We got to Cape Tribulation which is part of Daintree National Forest by crossing the river on a car ferry. Very nice. The 40 kilometer drive from the river to Cape Tribulation through the national park was breathtaking. In some parts the rain forest canopy almost completely obscured the sky above making it seem as if we were driving through a leafy green tunnel. Our specific destination was what turned out to be the appropriately named Noah Beach where we had reservations at the campground for two nights. We pulled into the campground and were excited to find that the beach was just seconds from our site. We grabbed our chairs and headed out. Later that afternoon it looked like rain, (well it is the rain forest), so we packed up and soon it was raining pretty steadily. What we did not know was that the rain would continue virtually non-stop for the next 36 hours. The good news: We got to spend the entire next day just reading and relaxing with no pressure to do anything. The bad news: We were prisoners in a campervan with no bathroom. You know, it seems like if you sit around all day and don’t really drink much liquid, your body would not have to pee very often. However, the opposite is the case. I had to pee probably 7 times that day and I had to wait for the breaks in the rain (that is, wait until it stopped pouring) so that I could run to the bathroom without coming back soaked through and through. The ladies in the campsite next to us, after giving up hope of ever being dry, began to just walk around in the wet getting completely drenched as they packed up and presumably moved on to drier pastures. It seems that everyone had the same idea. By the time night fell we were the only people left at the campground. Around 5:00 that evening it had become so ludicrous that we just had to laugh. Water was falling in sheets from the trees around us and it was battering the campervan which I expected to wash away down a newly formed river at any moment. We were wondering if perhaps it would not be a bad idea to start collecting two of any species we could handily grab.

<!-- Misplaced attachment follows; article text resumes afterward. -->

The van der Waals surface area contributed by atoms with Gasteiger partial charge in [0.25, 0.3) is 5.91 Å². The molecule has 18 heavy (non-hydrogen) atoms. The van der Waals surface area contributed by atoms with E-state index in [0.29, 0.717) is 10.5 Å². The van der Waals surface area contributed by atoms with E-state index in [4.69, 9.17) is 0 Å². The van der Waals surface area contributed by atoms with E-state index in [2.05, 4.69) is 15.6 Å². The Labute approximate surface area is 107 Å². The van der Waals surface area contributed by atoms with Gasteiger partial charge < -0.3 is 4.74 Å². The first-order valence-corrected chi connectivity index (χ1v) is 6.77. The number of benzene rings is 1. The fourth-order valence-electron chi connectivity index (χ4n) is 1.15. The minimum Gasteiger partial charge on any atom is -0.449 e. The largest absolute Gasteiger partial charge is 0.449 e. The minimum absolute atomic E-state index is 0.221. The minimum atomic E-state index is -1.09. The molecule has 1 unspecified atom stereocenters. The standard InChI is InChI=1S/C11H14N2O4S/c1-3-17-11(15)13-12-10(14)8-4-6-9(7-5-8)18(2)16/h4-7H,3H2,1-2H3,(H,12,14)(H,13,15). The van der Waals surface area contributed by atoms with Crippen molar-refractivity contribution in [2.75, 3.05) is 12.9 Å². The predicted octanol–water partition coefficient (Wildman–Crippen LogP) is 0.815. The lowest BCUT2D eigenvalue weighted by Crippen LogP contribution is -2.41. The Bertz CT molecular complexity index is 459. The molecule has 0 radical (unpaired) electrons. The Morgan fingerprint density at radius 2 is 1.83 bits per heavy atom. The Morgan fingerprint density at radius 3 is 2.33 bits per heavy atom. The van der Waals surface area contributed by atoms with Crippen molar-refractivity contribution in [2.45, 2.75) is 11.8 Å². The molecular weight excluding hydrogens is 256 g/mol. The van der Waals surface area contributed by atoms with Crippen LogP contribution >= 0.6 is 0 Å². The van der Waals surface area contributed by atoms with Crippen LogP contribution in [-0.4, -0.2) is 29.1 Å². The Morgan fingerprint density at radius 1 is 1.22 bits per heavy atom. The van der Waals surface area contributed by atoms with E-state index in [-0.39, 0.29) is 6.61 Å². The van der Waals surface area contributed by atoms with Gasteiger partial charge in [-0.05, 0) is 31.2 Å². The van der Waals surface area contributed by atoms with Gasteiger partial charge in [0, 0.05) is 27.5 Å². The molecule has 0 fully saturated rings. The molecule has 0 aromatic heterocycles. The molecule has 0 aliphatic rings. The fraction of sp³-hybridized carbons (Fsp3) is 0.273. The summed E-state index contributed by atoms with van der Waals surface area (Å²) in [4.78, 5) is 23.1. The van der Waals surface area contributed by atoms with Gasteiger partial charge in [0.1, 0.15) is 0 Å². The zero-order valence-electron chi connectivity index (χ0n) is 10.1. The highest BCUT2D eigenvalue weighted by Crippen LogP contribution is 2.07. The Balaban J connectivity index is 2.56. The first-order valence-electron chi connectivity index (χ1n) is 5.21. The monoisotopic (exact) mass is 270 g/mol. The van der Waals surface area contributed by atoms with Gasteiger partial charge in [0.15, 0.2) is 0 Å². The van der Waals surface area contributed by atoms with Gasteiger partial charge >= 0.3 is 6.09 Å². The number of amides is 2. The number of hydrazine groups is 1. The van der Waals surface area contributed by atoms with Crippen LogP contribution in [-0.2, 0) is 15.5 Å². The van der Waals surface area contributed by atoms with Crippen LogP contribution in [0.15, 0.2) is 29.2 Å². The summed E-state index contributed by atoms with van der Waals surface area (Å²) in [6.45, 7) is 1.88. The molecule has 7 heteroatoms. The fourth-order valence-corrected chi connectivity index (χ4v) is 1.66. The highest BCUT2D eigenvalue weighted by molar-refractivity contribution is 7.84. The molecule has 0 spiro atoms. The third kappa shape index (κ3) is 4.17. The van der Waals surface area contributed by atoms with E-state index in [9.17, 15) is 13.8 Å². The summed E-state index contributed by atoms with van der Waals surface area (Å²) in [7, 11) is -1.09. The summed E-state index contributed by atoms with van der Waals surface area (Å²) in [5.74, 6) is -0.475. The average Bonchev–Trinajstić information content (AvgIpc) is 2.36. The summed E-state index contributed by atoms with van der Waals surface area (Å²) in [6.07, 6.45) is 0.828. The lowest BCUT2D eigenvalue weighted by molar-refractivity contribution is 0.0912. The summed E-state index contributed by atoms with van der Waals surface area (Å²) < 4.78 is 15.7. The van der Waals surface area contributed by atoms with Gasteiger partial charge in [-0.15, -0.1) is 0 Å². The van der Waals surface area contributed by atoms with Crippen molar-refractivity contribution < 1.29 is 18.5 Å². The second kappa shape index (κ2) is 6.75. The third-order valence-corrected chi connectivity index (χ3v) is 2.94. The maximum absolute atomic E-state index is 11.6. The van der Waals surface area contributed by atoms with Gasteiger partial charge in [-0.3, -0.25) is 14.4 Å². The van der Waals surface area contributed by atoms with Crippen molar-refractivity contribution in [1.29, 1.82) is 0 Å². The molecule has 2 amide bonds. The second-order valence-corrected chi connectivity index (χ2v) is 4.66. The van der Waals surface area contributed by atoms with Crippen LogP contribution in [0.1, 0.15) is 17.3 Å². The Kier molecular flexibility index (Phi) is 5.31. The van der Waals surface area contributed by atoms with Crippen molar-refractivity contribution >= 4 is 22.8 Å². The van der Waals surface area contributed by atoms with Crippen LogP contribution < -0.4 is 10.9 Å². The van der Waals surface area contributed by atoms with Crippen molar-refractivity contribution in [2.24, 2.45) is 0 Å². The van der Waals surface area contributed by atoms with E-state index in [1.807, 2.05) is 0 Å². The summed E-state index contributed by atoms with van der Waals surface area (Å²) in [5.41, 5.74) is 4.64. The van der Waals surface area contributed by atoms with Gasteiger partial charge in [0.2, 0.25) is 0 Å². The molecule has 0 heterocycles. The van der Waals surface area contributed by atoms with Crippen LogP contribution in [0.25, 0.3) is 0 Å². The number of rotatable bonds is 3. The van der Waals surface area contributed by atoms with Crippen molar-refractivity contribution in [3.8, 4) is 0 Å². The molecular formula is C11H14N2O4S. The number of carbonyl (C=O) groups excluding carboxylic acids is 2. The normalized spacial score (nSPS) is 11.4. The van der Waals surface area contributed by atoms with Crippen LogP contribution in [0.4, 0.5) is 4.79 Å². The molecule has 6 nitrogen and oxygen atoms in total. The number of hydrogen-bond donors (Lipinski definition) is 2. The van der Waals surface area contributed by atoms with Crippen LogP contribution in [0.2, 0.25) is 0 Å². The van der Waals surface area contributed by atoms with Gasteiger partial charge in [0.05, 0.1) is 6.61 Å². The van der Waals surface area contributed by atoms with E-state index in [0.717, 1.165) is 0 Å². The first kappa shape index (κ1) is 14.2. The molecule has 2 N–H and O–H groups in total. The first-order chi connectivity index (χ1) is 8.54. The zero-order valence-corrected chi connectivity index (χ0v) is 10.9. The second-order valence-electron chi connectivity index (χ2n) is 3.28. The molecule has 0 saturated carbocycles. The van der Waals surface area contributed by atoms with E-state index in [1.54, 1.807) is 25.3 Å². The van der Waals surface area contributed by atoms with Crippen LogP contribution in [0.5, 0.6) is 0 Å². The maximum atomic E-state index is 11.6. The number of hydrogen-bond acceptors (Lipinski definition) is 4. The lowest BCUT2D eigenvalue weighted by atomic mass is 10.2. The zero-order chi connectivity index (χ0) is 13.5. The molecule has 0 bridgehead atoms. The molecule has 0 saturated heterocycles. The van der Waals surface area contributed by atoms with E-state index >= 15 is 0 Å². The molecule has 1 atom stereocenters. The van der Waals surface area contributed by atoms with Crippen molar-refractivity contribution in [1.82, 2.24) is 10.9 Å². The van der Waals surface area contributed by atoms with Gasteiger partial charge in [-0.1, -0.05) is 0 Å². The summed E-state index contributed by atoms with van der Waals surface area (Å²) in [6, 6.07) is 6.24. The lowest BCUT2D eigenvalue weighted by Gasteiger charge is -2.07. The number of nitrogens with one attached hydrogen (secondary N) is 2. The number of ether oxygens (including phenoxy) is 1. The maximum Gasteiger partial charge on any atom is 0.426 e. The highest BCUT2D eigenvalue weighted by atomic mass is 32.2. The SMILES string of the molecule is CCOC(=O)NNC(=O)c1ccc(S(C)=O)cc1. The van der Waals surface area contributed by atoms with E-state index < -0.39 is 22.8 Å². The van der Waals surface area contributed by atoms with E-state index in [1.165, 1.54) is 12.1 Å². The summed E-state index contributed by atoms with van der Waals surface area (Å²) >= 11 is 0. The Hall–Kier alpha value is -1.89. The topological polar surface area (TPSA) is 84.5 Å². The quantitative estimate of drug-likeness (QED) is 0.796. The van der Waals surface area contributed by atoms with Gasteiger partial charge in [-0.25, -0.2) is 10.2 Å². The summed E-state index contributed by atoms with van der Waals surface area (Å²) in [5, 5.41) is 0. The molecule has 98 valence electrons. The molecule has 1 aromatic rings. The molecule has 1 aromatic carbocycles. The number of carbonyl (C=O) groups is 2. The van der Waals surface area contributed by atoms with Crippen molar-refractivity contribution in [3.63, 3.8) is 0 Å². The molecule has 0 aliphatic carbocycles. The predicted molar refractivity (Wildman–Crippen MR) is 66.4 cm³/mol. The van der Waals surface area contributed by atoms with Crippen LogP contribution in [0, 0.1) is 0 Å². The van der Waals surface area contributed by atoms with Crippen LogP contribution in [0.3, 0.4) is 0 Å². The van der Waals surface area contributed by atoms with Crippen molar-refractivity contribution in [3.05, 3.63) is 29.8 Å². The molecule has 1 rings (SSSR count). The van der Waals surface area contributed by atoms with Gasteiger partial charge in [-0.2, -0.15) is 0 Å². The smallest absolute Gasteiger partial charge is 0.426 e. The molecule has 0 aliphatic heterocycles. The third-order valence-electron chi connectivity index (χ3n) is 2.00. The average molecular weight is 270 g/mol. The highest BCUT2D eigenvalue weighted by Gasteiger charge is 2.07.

But worse than the rain in the rain forest are the mosquitoes in the rain forest. I loathe mosquitoes and I never get tired of squashing them with my fist or clapping them between my hands and seeing their little parasitic bodies explode. What really irked me about the mosquitoes in the rain forest is that they didn’t conform to mosquito guidelines. Mosquitoes are supposed to be active in the early morning and evening. These were biting 24/7. They are supposed to respect bug spray. These mosquitoes clearly did not. As a result, between the two of us we sustained an estimated 120 bites and I wish I was being dramatic here. My feet will have scars for years to come that tell the tale of the epic battle with the rain forest mosquitoes that we decidedly lost.
After the rain stopped, we were able to drive up to Cape Tribulation proper and take a walk down the beaches. There were some superb mangrove forests along the way and it was good to finally be out in the open again. We took a couple of walks through the forest area, but for a park as big as Daintree which holds a remarkable amount of wildlife, very little is actually accessible. Most of the walks through the forest keep you confined to extremely long wooden boardwalks that wind through the park. However, just the drive through the park on the road is worth going up to Daintree. Just be sure to bring your hazmat suit to foil the mosquitoes.